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September 16, 1966

Victor E. ORIGONI, Plaintiff,
BULLETIN COMPANY et al., Defendants

The opinion of the court was delivered by: HOLTZOFF

 The defendant Bulletin Company moves to quash service of the summons and to dismiss the complaint for lack of jurisdiction over the person. The basis of the motion is a claim that this defendant is not doing business in the District of Columbia. It is a corporation organized under the laws of Pennsylvania. D.C.Code, ยง 13-103, provides that "In actions against foreign corporations doing business in the District all process may be served on the agent of such corporation or person conducting its business * * *."

 The question to be determined is whether the defendant Bulletin Company is doing business in the District of Columbia.

 The pertinent facts are not in dispute. They were elicited in part by answers to interrogatories, and in part by the deposition of the managing editor of the newspaper. The defendant maintains a permanent office in the District of Columbia, and has done so for over 30 years. This office is a suite in an office building in the downtown section of Washington, and is composed of four rooms. Its annual rent is $3,144. A staff is permanently stationed at these headquarters and consists of a Chief of the bureau, two additional reporters and a secretary. Their annual payroll is about $51,000. In addition the employees are paid expenses incurred in connection with the performance of their duties. The office is equipped with four telephones. The defendant's name is listed in the Washington telephone directory, both in the alphabetical and classified sections. Supplies for the Washington office are purchased in the District of Columbia.

 The activities conducted at the Washington Bureau of the Bulletin consist of gathering news and forwarding it to the main office in Philadelphia where the newspaper is edited and published. The annual telephone bill is approximately $4,500, most of which is spent on long distance calls for transmission of news from the Washington Bureau to Philadelphia.

 The newspaper is sold at newsstands in the District of Columbia. During the fiscal year preceding the institution of this action, its circulation in this District amounted to 309 copies as to the Sunday edition, and 135 copies as to the daily edition. Part of the sales takes place at newsstands within the District and part consists of delivery to subscribers by mail.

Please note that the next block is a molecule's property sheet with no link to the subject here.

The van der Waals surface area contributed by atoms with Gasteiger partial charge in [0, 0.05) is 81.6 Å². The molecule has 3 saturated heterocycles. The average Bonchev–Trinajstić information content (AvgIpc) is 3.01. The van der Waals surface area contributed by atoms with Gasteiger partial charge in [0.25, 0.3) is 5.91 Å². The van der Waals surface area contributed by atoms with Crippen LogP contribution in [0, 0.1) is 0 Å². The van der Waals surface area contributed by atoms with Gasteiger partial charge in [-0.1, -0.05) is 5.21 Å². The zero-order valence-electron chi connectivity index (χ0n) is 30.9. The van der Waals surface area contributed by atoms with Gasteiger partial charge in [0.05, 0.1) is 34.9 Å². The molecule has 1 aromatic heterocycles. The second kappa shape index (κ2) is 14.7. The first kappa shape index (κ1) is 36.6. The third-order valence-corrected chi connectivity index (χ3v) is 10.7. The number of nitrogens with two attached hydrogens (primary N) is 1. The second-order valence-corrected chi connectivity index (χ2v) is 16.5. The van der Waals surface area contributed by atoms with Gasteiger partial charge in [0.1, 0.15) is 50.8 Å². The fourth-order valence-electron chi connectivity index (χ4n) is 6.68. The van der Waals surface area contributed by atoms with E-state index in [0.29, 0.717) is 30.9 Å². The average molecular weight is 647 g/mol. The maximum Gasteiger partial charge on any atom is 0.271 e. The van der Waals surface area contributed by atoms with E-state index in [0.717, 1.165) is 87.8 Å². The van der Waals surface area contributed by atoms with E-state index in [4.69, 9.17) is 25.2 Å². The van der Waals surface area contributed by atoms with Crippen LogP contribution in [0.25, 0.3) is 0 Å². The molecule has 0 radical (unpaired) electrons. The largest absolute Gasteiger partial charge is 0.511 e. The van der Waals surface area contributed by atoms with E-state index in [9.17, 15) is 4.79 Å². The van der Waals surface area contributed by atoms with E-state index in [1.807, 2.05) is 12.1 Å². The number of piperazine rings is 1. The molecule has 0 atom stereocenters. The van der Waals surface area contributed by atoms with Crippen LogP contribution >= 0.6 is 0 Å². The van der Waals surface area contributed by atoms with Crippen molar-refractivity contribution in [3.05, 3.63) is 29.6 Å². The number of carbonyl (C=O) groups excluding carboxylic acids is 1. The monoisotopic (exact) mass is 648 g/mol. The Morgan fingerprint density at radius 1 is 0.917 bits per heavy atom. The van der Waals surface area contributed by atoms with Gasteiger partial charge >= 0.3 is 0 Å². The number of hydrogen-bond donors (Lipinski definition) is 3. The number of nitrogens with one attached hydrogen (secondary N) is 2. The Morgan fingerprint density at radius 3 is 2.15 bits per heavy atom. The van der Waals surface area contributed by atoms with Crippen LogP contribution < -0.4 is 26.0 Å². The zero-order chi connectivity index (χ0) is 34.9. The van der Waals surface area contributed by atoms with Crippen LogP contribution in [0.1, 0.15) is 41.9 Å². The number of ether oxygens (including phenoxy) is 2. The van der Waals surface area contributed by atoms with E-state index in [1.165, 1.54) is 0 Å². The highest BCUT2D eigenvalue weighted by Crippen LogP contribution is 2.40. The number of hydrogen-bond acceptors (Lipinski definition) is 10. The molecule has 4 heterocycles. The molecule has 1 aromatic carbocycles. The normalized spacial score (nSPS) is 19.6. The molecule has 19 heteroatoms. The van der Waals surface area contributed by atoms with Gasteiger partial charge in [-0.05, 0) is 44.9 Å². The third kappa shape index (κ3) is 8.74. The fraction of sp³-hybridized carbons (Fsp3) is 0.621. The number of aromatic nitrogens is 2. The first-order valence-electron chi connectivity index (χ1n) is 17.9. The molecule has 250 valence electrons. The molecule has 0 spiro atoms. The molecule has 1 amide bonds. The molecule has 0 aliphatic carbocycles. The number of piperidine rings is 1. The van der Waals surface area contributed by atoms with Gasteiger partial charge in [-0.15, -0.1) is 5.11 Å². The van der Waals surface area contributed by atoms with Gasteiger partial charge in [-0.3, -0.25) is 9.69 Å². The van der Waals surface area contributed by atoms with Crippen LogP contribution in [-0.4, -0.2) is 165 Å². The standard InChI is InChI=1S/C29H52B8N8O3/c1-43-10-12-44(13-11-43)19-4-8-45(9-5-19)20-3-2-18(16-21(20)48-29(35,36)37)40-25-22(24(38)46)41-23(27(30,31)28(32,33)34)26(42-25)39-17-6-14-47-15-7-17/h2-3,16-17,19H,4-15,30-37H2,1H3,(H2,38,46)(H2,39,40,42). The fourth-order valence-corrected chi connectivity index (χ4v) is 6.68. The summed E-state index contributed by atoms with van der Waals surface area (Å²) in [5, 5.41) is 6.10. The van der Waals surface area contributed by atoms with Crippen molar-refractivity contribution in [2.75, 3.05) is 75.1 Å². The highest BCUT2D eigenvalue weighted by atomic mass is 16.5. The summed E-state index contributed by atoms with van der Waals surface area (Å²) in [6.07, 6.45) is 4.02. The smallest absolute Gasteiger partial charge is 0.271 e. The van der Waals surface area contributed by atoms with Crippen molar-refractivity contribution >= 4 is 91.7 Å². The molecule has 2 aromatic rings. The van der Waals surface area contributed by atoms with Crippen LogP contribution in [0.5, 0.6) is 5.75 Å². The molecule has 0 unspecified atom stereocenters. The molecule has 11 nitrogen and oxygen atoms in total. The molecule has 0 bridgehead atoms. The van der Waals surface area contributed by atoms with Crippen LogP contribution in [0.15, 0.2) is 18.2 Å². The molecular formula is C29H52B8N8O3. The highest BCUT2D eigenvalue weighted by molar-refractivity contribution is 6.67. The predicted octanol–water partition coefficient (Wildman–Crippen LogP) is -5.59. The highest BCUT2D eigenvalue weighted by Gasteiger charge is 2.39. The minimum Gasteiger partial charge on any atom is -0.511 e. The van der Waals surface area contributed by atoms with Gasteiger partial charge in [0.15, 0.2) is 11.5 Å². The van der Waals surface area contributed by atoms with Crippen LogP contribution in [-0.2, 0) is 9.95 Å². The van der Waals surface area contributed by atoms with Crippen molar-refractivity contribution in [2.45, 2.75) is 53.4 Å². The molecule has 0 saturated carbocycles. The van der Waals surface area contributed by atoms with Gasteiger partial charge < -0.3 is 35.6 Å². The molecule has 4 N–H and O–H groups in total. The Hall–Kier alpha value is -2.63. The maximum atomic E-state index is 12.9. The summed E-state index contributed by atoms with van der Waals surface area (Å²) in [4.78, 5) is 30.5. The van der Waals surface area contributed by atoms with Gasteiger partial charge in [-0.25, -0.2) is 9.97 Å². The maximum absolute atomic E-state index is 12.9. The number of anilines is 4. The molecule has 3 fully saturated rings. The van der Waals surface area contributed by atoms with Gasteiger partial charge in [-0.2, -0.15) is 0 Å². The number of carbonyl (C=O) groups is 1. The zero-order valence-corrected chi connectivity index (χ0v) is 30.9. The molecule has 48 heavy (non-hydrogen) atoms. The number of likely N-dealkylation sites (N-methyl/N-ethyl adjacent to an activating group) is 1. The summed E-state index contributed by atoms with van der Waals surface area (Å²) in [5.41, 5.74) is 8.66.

The gathering and transmission of news are obviously among the basic activities of a newspaper publisher. The business of a newspaper may be said to consist of a number of steps: gathering of news and its transmission to the publication office; the securing of advertisements; the editing of the contents of the newspaper; and finally its printing and distribution. The first stage - the gathering and transmission of news, is indispensable and fundamental. Without this activity the newspaper cannot be published. Thus an important part of the business of the publisher is regularly and continuously conducted in the District of Columbia at a permanent office located here.

 On principle it seems clear that the defendant Bulletin Company is doing business in the District of Columbia and, therefore, is subject to service of process here and to jurisdiction over its person in this Court. The situation is somewhat analogous to that of a manufacturing concern that has its principal factory in State A, and also has a branch plant in State B, where some component parts of the finished product are fabricated and from which they are transmitted to the main plant in State A. Manifestly, under such circumstances, such a concern would be said to be doing business in State B, as well as in State A, and, therefore, to be subject to service of process in State B, and to jurisdiction over its person in the local courts.

 An entirely different situation is presented on those many occasions in which a newspaper temporarily sends one or more representatives to a particular locality in order to observe and report a local event or a series of occurrences and then withdraws its personnel and maintains no permanent office within the jurisdiction. In such an instance it may well be said that the newspaper does not do business in that State, and that it would be unfair and unjust to subject its publisher to suit within that jurisdiction.